Meet my morning meal verse that I recite each day when I eat breakfast (above).
I regard connecting with and strengthening – on-goingly and on the daily – the quality of gratitude in my life as a top priority, and a fundamental element of staying well-balanced and well-rooted in what matters most.
I shorthand the above verse before I eat lunch and dinner to simply:
This food is the gift of the whole universe, the earth, the sky, and much hard work.
One morning a week – Saturdays to be precise – I eat my morning’s breakfast un-distracted and un-hurried.
With the exception of this one meal per week, I eat accompanied by such things as music and/or my laptop.
On Saturday morning’s, however, I take the time to connect more deeply with the bounty of food I am so richly afforded.
I eat in silence, with posture upright and solid.
I inhale the many causes and conditions that factored into its being with every bite.
And in the span of my meal time, I am transported around the globe.
Then, with senses in full bloom, I re-embody myself and come back home, fresh and new.
An image I put together as a handout for my class on the topic of mindful eating
As part of the mindfulness and meditation series I’ve been teaching our next class will be, in part, about mindful eating. So once again I’m taking to my blog to write out some ideas as to what I’ll say in regards to this topic.
Just as there is no one right way to be mindful about anything really, there is no one right way to practice mindful eating. In any given moment we have the opportunity to direct our attention in a myriad of different ways that would all classify under the umbrella of mindfulness (hence the image I put together above :). For instance, when we sit down to eat a meal we could practice mindfulness by looking deeply into the food in front of us. We could become inquisitive and ponder questions about where our food came from and do our best to imagine all of the causes and conditions that went into its creation. We could use our mindfulness to get in touch with the energy inherit in our food and how it wouldn’t be possible without the sun, soil, and water. We could tune into our senses taking special notice of the textures, smells, taste, feel, and colors. We could connect with our gratitude for the gift of food we are afforded, knowing that many people will not have enough to eat today. Or we could practice by slowing down and putting our undivided attention on the process of eating, instead of hurrying through a meal or multi-tasking while eating. And if we spent our meal time simply practicing to enjoy our food and have a pleasant time while eating that would certainly be a wonderful way to water our seeds of mindfulness as well.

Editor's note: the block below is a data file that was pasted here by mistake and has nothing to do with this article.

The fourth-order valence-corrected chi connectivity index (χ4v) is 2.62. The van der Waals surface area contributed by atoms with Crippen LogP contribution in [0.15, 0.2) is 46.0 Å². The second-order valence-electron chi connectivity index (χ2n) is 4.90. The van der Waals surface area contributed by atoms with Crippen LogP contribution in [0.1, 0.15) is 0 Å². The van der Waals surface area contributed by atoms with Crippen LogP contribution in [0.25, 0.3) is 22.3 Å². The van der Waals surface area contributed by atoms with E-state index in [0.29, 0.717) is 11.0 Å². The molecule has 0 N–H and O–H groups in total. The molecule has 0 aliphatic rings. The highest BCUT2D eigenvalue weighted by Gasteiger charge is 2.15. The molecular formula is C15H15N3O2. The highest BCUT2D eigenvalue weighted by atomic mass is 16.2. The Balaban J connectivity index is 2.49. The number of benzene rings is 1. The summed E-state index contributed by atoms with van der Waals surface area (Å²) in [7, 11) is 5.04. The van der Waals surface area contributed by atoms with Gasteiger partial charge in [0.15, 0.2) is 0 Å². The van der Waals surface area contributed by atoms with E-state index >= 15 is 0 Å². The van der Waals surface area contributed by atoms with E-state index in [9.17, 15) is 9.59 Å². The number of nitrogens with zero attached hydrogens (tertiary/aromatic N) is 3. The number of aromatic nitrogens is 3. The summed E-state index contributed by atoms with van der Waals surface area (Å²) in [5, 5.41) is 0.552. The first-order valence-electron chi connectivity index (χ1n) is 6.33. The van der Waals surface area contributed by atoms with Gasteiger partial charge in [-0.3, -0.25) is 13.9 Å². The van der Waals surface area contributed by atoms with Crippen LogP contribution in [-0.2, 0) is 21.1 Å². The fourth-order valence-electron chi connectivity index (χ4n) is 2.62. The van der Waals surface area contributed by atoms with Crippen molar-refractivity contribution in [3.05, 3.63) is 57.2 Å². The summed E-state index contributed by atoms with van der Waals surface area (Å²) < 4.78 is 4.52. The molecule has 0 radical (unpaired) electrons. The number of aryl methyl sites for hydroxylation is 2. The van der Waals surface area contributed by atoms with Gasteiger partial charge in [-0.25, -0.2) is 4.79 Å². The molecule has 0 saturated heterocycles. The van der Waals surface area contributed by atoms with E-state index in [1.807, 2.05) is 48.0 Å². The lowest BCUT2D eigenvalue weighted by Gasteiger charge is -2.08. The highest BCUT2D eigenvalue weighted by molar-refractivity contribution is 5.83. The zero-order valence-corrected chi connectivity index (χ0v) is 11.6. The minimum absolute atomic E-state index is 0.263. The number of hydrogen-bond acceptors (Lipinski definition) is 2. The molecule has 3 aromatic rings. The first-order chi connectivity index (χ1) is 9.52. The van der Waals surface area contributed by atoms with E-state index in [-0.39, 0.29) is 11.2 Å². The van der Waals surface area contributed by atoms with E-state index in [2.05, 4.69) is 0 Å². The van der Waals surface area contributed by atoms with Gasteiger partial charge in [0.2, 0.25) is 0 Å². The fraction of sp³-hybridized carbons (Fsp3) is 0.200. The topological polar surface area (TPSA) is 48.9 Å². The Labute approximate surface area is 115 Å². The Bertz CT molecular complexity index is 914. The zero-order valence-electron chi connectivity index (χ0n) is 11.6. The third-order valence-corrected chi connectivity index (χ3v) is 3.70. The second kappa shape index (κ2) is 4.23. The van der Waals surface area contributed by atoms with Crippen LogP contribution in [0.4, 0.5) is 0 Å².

I posted this on our sangha’s facebook page (Be Here Now Community) this morning and thought I’d share it here too:
Before every meal I take a moment to give thanks. Even if it’s only a brief inner moment. I give thanks to the earth, the sky, and all the hard work that went into the food: the workers, time, energy, resources, transportation, infrastructure. To honor the precious gift of food I give thanks. In respect to the millions of people across the world that will not have enough to eat today I give thanks. To not take for granted the bounty that I am afforded I give thanks.
Lately there has been some discussion (and some elevated emotions) over the OI (Order of Interbeing) listserve about vegetarianism, veganism, and the impacts of eating meat on the environment. While it’s true that Thay (Thich Nhat Hanh) has asked his students to reduce their meat consumption by half and to consider cutting out meat entirely because of the damaging effects the livestock industry has on global warming and it’s also true that our tradition’s monasteries have switched to a vegan diet I’m not so sure the most pressing question involved here is whether or not to eat meat or to become vegan. For me, the question here is what can I do to potentially help support an environmentally sustainable food system?
For those of us not who are not familiar with the terms: A vegetarian is someone who does not eat beef, chicken, seafood or fish and a vegan is someone who, in addition to not eating meat, also does not eat dairy, eggs, or other animal byproducts, such as honey.